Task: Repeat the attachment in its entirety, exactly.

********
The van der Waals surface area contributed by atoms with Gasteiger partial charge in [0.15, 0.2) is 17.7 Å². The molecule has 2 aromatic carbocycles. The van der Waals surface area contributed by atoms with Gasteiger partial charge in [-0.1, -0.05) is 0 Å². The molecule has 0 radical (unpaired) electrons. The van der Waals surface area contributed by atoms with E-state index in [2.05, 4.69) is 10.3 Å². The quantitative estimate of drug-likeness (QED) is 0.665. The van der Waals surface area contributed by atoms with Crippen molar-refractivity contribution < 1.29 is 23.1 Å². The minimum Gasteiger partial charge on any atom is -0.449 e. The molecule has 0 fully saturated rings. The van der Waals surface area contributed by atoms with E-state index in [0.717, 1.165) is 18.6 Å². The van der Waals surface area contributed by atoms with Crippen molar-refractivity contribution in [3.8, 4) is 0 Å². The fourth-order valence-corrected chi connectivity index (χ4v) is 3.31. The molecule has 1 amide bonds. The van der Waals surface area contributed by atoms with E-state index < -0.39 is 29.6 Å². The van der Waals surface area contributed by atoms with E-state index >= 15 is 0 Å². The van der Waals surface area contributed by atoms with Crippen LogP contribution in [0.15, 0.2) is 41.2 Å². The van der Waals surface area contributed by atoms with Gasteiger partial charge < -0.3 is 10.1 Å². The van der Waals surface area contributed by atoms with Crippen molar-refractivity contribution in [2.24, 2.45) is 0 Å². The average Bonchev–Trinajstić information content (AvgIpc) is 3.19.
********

The van der Waals surface area contributed by atoms with Gasteiger partial charge in [0.15, 0.2) is 17.7 Å². The molecule has 2 aromatic carbocycles. The van der Waals surface area contributed by atoms with Gasteiger partial charge in [-0.1, -0.05) is 0 Å². The molecule has 0 radical (unpaired) electrons. The van der Waals surface area contributed by atoms with E-state index in [2.05, 4.69) is 10.3 Å². The quantitative estimate of drug-likeness (QED) is 0.665. The van der Waals surface area contributed by atoms with Crippen molar-refractivity contribution < 1.29 is 23.1 Å². The minimum Gasteiger partial charge on any atom is -0.449 e. The molecule has 0 fully saturated rings. The van der Waals surface area contributed by atoms with E-state index in [0.717, 1.165) is 18.6 Å². The van der Waals surface area contributed by atoms with Crippen molar-refractivity contribution in [3.8, 4) is 0 Å². The fourth-order valence-corrected chi connectivity index (χ4v) is 3.31. The molecule has 1 amide bonds. The van der Waals surface area contributed by atoms with E-state index < -0.39 is 29.6 Å². The van der Waals surface area contributed by atoms with E-state index >= 15 is 0 Å². The van der Waals surface area contributed by atoms with Crippen LogP contribution in [0.15, 0.2) is 41.2 Å². The van der Waals surface area contributed by atoms with Gasteiger partial charge < -0.3 is 10.1 Å². The van der Waals surface area contributed by atoms with Crippen molar-refractivity contribution in [2.24, 2.45) is 0 Å². The average Bonchev–Trinajstić information content (AvgIpc) is 3.19.